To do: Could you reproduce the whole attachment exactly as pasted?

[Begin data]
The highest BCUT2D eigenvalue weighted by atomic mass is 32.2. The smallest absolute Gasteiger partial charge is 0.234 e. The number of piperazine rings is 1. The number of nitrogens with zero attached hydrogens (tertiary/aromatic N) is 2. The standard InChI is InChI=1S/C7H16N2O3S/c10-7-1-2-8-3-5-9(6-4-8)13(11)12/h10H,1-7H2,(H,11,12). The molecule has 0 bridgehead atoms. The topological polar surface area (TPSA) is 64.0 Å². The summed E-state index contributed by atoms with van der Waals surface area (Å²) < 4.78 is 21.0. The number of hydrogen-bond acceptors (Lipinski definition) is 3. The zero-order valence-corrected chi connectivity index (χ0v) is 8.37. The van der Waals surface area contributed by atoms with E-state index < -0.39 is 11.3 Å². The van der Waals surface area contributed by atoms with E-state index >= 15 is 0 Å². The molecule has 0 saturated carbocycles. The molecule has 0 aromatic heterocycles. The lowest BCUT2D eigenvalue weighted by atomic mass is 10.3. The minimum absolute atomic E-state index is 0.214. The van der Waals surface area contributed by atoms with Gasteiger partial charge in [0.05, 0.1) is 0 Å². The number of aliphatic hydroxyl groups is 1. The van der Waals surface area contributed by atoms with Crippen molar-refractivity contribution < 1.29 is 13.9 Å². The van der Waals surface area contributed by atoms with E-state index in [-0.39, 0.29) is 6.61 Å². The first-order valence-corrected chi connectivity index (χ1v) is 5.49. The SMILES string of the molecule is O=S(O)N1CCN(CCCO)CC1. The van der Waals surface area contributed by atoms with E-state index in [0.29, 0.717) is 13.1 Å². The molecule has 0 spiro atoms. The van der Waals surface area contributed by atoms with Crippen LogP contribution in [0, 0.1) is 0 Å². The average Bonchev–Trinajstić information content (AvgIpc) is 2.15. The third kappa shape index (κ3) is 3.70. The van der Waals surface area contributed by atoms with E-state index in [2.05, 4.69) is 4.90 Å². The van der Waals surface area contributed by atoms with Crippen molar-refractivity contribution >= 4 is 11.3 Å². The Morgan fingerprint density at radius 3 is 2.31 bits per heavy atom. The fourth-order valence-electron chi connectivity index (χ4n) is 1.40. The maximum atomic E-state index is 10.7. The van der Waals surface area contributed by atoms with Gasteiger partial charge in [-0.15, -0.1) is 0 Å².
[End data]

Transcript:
The highest BCUT2D eigenvalue weighted by atomic mass is 32.2. The smallest absolute Gasteiger partial charge is 0.234 e. The number of piperazine rings is 1. The number of nitrogens with zero attached hydrogens (tertiary/aromatic N) is 2. The standard InChI is InChI=1S/C7H16N2O3S/c10-7-1-2-8-3-5-9(6-4-8)13(11)12/h10H,1-7H2,(H,11,12). The molecule has 0 bridgehead atoms. The topological polar surface area (TPSA) is 64.0 Å². The summed E-state index contributed by atoms with van der Waals surface area (Å²) < 4.78 is 21.0. The number of hydrogen-bond acceptors (Lipinski definition) is 3. The zero-order valence-corrected chi connectivity index (χ0v) is 8.37. The van der Waals surface area contributed by atoms with E-state index < -0.39 is 11.3 Å². The van der Waals surface area contributed by atoms with E-state index >= 15 is 0 Å². The molecule has 0 saturated carbocycles. The molecule has 0 aromatic heterocycles. The lowest BCUT2D eigenvalue weighted by atomic mass is 10.3. The minimum absolute atomic E-state index is 0.214. The van der Waals surface area contributed by atoms with Gasteiger partial charge in [0.05, 0.1) is 0 Å². The number of aliphatic hydroxyl groups is 1. The van der Waals surface area contributed by atoms with Crippen molar-refractivity contribution < 1.29 is 13.9 Å². The van der Waals surface area contributed by atoms with E-state index in [-0.39, 0.29) is 6.61 Å². The first-order valence-corrected chi connectivity index (χ1v) is 5.49. The SMILES string of the molecule is O=S(O)N1CCN(CCCO)CC1. The van der Waals surface area contributed by atoms with E-state index in [0.29, 0.717) is 13.1 Å². The molecule has 0 spiro atoms. The van der Waals surface area contributed by atoms with Crippen LogP contribution in [0, 0.1) is 0 Å². The average Bonchev–Trinajstić information content (AvgIpc) is 2.15. The third kappa shape index (κ3) is 3.70. The van der Waals surface area contributed by atoms with E-state index in [2.05, 4.69) is 4.90 Å². The van der Waals surface area contributed by atoms with Crippen molar-refractivity contribution >= 4 is 11.3 Å². The Morgan fingerprint density at radius 3 is 2.31 bits per heavy atom. The fourth-order valence-electron chi connectivity index (χ4n) is 1.40. The maximum atomic E-state index is 10.7. The van der Waals surface area contributed by atoms with Gasteiger partial charge in [-0.15, -0.1) is 0 Å².